A groundhog has dug under our shed — again. We have removed many over the years with a non-lethal trap but another one always shows up. Any better ideas?
Groundhogs are especially fond of digging under concrete slabs. Perhaps it substitutes for the large rocks they burrow under in wilder areas. Soaking rags with ammonia and shoving them deep into the hole can be a deterrent. Refill the hole. This time of year, however, there may be young in the burrow, so you may have to wait until summer. Treat and plug all the tunnel entrances you can find; usually there is more than one. Search “groundhogs” on the HGIC website.
I didn’t buy a house because of the invasive plants overrunning the yard. Bamboo was even growing into the woods from the neighbor’s. Was I overreacting?
The work and expense of removing non-native invasive plants depends heavily upon the plants in question. Invasive perennial vines, such as bittersweet or honeysuckle, and shrubs, such as rosa multiflora or bush honeysuckle, usually can be eliminated in one blow by cutting or mowing them and digging and/or treating the stumps. Even running bamboo can be killed by using the correct timing and herbicides. However, when bamboo is growing among other plants, control becomes problematic. It would be nearly impossible to put a plastic-lined trench through the woods to keep the bamboo from reinfesting your lot from the neighbors. The deep trench required would sever tree roots to a damaging degree. On the other hand, if you’re up for the challenge, you would be improving the environment by removing invasive non-native plants and replacing them with natives or benign non-natives. Someone should do it! There are landscape companies that specialize in such work. You can search “invasive plants” and “bamboo” on the HGIC website for controls.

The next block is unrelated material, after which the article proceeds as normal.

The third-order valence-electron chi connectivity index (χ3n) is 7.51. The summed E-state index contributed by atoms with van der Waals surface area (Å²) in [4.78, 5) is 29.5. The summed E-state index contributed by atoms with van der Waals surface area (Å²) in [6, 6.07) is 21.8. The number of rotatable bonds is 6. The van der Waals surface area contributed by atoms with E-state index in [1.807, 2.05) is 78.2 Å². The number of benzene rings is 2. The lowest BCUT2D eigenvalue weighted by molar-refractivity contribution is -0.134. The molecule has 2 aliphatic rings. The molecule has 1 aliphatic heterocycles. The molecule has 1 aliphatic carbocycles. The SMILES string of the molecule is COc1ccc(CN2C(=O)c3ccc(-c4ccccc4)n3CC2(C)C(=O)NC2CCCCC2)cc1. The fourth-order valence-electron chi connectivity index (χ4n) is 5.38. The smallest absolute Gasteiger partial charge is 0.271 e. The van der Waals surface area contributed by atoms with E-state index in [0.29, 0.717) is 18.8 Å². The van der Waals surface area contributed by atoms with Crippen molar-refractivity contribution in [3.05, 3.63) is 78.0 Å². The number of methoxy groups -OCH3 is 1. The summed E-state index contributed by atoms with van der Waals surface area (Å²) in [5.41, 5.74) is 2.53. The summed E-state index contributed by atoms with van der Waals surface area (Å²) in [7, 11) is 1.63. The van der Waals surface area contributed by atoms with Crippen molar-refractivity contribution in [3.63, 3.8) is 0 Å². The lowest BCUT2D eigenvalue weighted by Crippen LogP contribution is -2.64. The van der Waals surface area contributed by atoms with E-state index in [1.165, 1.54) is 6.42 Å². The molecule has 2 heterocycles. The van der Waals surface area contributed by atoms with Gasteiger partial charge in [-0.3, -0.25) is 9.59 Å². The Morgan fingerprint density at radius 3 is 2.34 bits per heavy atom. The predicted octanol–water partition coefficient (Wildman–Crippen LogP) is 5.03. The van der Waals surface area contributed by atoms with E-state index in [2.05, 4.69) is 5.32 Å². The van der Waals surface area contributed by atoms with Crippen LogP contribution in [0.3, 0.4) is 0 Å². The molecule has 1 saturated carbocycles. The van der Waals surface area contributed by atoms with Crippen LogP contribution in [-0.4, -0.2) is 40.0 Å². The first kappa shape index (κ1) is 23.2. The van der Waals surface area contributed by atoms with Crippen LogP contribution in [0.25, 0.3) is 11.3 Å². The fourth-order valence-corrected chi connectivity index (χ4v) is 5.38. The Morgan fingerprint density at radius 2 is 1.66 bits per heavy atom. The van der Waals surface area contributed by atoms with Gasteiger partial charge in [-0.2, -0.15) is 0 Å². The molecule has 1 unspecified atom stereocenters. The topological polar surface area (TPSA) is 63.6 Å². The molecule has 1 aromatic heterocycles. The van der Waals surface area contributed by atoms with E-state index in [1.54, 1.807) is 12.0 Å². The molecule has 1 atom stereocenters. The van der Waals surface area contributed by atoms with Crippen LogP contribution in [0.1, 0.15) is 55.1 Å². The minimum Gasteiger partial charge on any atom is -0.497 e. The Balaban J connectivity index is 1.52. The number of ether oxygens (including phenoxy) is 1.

University of Maryland Extension’s Home and Garden Information Center offers free gardening and pest information at extension.umd.edu/hgic. Click “Ask Maryland’s Gardening Experts” to send questions and photos.